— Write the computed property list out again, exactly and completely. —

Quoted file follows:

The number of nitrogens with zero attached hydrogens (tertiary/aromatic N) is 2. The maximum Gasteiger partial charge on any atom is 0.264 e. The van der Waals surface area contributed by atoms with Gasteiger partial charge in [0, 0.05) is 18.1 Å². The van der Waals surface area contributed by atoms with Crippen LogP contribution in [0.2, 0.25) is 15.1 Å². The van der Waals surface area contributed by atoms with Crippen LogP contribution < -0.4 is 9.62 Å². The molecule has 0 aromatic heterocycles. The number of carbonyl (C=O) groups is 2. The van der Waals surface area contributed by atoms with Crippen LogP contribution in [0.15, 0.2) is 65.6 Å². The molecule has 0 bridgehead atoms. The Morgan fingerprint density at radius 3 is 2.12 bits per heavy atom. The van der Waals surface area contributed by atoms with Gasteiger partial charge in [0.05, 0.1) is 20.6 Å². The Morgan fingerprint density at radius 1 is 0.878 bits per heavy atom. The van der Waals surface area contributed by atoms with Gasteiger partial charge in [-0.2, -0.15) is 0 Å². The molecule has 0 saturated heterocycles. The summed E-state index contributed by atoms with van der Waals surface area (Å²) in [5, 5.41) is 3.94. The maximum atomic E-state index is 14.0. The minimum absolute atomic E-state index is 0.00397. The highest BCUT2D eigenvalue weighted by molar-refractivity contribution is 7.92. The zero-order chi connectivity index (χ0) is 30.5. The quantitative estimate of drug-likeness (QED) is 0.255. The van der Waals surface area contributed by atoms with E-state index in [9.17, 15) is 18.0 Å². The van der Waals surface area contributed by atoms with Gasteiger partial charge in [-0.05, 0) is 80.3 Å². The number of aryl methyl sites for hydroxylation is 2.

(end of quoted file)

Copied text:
The number of nitrogens with zero attached hydrogens (tertiary/aromatic N) is 2. The maximum Gasteiger partial charge on any atom is 0.264 e. The van der Waals surface area contributed by atoms with Gasteiger partial charge in [0, 0.05) is 18.1 Å². The van der Waals surface area contributed by atoms with Crippen LogP contribution in [0.2, 0.25) is 15.1 Å². The van der Waals surface area contributed by atoms with Crippen LogP contribution < -0.4 is 9.62 Å². The molecule has 0 aromatic heterocycles. The number of carbonyl (C=O) groups is 2. The van der Waals surface area contributed by atoms with Crippen LogP contribution in [0.15, 0.2) is 65.6 Å². The molecule has 0 bridgehead atoms. The Morgan fingerprint density at radius 3 is 2.12 bits per heavy atom. The van der Waals surface area contributed by atoms with Gasteiger partial charge in [0.05, 0.1) is 20.6 Å². The Morgan fingerprint density at radius 1 is 0.878 bits per heavy atom. The van der Waals surface area contributed by atoms with Gasteiger partial charge in [-0.2, -0.15) is 0 Å². The molecule has 0 saturated heterocycles. The summed E-state index contributed by atoms with van der Waals surface area (Å²) in [5, 5.41) is 3.94. The maximum atomic E-state index is 14.0. The minimum absolute atomic E-state index is 0.00397. The highest BCUT2D eigenvalue weighted by molar-refractivity contribution is 7.92. The zero-order chi connectivity index (χ0) is 30.5. The quantitative estimate of drug-likeness (QED) is 0.255. The van der Waals surface area contributed by atoms with E-state index in [9.17, 15) is 18.0 Å². The van der Waals surface area contributed by atoms with Gasteiger partial charge in [-0.05, 0) is 80.3 Å². The number of aryl methyl sites for hydroxylation is 2.